In order to assess the adaptive immune response, PBMC were isolated by density gradient centrifugation on Ficoll as already described [31]. PBMCs were cultured for 72 hours at 37°C with SEB and supernatant was collected for the measurement of a panel of 11 different cytokines (TNF, IFNγ, IL-2, IL-4, IL-5, IL-13, IL-17A, IL-17 F, IL-22, IL-10, and IL-21) by a multiplex beads array immunoassay.

Statistics

Chi square and fisher’s exact test were used to compare categorical variables. Not normally distributed quantitative variables were transformed either by Log10 or Box-Cox transformation. Student t-test and ANOVA were performed when data met the assumption of normality. Otherwise the non-parametric Mann Whitney and Kruskal Wallis tests were used. Correlation between two continuous variables was assessed using the spearman rho test.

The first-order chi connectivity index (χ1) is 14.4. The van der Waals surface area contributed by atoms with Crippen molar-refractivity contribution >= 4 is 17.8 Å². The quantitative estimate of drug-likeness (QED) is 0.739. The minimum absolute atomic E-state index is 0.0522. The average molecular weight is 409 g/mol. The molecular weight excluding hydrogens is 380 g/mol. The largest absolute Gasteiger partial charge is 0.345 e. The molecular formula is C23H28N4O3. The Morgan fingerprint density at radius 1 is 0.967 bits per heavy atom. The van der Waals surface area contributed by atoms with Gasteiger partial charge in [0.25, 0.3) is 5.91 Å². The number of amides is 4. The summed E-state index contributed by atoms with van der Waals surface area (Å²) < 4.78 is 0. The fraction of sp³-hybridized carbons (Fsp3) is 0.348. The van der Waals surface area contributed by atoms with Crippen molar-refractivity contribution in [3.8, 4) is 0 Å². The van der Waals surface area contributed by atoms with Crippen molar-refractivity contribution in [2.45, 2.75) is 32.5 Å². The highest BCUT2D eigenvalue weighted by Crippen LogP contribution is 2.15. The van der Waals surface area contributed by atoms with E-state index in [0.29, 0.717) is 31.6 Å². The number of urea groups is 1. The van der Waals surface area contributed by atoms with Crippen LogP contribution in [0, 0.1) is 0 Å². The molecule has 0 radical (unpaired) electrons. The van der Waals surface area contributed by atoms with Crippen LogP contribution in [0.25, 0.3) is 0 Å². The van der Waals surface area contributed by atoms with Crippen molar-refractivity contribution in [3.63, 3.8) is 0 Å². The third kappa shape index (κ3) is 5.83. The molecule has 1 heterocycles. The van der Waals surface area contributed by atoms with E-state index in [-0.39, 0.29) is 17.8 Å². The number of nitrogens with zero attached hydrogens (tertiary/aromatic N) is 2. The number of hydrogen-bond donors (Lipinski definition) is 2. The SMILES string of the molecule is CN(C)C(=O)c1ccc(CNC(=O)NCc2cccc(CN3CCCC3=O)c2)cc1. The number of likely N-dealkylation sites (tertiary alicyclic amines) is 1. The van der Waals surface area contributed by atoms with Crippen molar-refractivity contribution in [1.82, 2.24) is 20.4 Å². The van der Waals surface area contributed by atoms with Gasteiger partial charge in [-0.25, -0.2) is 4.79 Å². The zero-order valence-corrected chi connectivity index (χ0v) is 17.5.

Principal component analysis (PCA) was carried out on the cytokine variables in order to summarize them. Of note PCA is a mathematical technique that allows reducing the dimension of large dataset by identifying new summary variables also called principal component (PC). Each principal component is made of a set of original variables that share a certain level of correlation. All the analysis was performed on medium subtracted data. Negative values were set to zero. Cytokine from the innate [obtained after whole blood stimulation] and the adaptive panels [obtained after PBMC stimulation] were analyzed independently by PCA. As mentioned above the innate panel consisted of 12 cytokines measured after stimulation of cells by six different conditions. Before performing the PCA an average cytokine response were calculated for each subject by taking the mean of the cytokine level obtained with the six different stimuli. This step only concerned the innate panel and was not needed for cytokine of the adaptive panel since the cytokine response to one stimulus was only assessed. All variables were transformed either using a log10 or a Box-Cox transformation to reduce skewness prior to PCA. Principal components identified were considered for further analysis if their eigenvalues were above one. No rotation was applied. Individuals PC scores were obtained for each subject and used for comparison between groups. All the statistical tests were computed using R version 3.0.1. The R packages ggplot2 version 0.9.3.1 and FactoMineR version 1.25 were used for making graphs and performing the PCA respectively. Statistical significance was set for p value below 0.05.